The extent to which the water content of the resulting algae paste must be reduced depends largely on the method used for the subsequent oil extraction step. Ideally, drying to ca. 50% water content is required in order to produce a solid material that can be easily handled. Given the fact that algae paste, as obtained by centrifuging or filtering, typically consists of ca. 90% water, drying algae is an energy intensive proposition. Solar drying appears to be the main approach that has been considered to date. Solar drying is used commercially for drying grains and timber, and is inherently inexpensive; however, drying large quantities of algae would necessitate the use of a considerable area of land.

Oil extraction from algae is a much debated topic - several methods exist and each has its advantages and drawbacks. The three main methods applied to date are (i) expeller/press, (ii) solvent extraction, and (iii) supercritical fluid extraction. The expeller/press method, while being simple, requires dried algae and typically recovers ca. 70-75% of the oil. In contrast, solvent extraction is more complex but is able to recover nearly all the oil (>95%). If wet algae is used then a water miscible co-solvent is necessary; this co-solvent is typically also required in order to lyse the cells (i.e. open the cells to expose their contents), although other methods are available to do this, such as sonication or acidification. Finally, supercritical fluid extraction uses supercritical CO2 as the extraction solvent; while this method is able to recover almost 100% of the oil, it requires high pressure equipment.
In most scenarios, the solid recovered from the oil extraction process (algae cake) will be used as animal feed or as a feedstock for fermentation to ethanol, or anaerobic digestion to biogas. The ability to use the cake as feed will depend on its nutritional content and, in the case that coal-derived flue gas is used as the CO2 source for algae cultivation, whether there is any contamination by heavy metals (Hg, As, etc.).

The production of biofuels from algae oil is another area in which there are several process options with no clear winner at present. Currently, there are three commercial routes for the production of liquid transportation fuels from vegetable oils and animal fats, and - by extension - from algal oils: (1) transesterification to biodiesel; (2) thermal cracking to gasoline; and (3) hydroprocessing to diesel and jet fuel. Of these, biodiesel (fatty acid methyl esters, FAME) is commercially the most important. However, while biodiesel has good lubricity and a high cetane number, it suffers from drawbacks such as poor storage stability, low energy content (roughly 8% lower than pure hydrocarbon diesel), unfavorable cold flow properties and engine compatibility issues (leading some engine manufacturers to void warranties on new vehicles using high levels of biodiesel). Consequently, there is interest in the conversion of algal and vegetable oils and animal fats to hydrocarbon fuels as an alternative to biodiesel.
Thermal cracking of fats and vegetable oils for the production of liquid fuels has a long history, particularly in those areas of the world that lack petroleum deposits.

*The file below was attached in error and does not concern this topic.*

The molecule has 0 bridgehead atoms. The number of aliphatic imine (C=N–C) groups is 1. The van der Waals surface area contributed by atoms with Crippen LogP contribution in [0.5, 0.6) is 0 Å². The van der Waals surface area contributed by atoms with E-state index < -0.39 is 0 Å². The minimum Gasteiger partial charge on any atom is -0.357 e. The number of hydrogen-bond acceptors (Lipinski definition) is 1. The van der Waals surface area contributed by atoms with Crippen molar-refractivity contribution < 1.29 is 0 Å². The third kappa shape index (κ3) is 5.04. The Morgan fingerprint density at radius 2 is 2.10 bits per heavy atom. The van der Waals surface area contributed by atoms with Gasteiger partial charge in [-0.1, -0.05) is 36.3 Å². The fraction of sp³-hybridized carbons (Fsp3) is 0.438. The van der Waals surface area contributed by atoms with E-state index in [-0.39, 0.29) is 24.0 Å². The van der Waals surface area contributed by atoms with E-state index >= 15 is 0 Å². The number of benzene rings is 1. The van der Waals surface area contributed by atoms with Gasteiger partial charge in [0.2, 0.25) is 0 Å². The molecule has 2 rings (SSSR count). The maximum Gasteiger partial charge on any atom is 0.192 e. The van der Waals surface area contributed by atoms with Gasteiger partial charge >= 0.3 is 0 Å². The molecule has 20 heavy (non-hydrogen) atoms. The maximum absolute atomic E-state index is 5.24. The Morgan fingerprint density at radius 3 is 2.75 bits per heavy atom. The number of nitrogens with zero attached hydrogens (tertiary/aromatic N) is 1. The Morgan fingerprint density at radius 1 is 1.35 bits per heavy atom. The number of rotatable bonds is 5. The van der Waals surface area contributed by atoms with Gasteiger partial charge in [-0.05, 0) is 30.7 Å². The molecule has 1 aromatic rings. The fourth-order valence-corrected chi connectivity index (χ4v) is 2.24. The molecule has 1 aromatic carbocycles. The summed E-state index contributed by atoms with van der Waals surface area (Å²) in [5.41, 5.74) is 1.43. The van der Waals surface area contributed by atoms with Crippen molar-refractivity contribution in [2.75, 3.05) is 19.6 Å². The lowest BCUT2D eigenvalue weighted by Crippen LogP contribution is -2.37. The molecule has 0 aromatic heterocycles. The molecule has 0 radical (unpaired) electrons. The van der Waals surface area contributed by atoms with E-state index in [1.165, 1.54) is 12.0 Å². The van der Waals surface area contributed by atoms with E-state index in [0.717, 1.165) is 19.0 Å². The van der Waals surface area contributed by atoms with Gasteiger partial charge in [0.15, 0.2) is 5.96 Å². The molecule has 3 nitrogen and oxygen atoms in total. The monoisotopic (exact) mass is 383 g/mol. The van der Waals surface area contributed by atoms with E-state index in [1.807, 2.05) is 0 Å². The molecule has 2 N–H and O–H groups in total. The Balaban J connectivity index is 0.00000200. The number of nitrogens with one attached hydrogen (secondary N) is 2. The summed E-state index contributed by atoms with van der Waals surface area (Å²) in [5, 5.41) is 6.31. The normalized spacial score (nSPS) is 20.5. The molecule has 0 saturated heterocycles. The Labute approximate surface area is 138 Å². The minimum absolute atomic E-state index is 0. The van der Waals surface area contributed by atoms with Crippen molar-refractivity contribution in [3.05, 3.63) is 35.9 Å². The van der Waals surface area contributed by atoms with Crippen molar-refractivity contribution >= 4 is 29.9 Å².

Acid- and base-catalyzed cracking has also been investigated for this purpose. However, these processes are generally rather unselective, affording a wide variety of products (including light products which are typically of low value), with the yield of the desired gasoline fraction being not more than 45%.
A more attractive option exists in the form of hydroprocessing, which employs conditions similar to conventional hydrotreating for the removal of oxygen from the constituent triglycerides. Recent studies have shown that oxygen extraction can proceed via a number of parallel pathways which include hydrodeoxygenation (–H2O), decarboxylation (–CO2) and decarbonylation (–CO) reactions; of these, hydrodeoxygenation represents the dominant pathway. Based on this approach, several companies (UOP, Neste, Dynamic Fuels) have recently developed commercial processes for the production of paraffinic fuels from vegetable oils and animal fats. Given that these fuels closely resemble petroleum diesel in their properties and can be essentially used as a drop-in replacement, hydroprocessing is likely to be an important technology for future conversion of algal oils to transportation fuels.

The previous sections have provided a general review of the technical issues related to the production of algal biomass as an alternative energy source. It should be evident from this discussion (as well as others in the literature) that significant issues remain before the effective commercial implementation of such a process can proceed.
To this end, the United States government has recently promoted a range of research efforts to address these concerns and to bring commercial demonstrations of successful technologies to fruition. Two ongoing efforts to provide a roadmap for algae production technologies should be released in the middle to end of 2009.
The first, Algae Biofuels & Carbon Recycling (draft available online) was spontaneously conceived and produced by a consortium of active algae research groups led by Utah State University. The second effort, National Algal Biofuels Technology Roadmap (draft available online), is federally funded and being directed by DOE’s Energy Efficiency and Renewable Energy (EERE) Biomass Program. These efforts should have significant impacts on the long term outlook of large-scale microalgae production.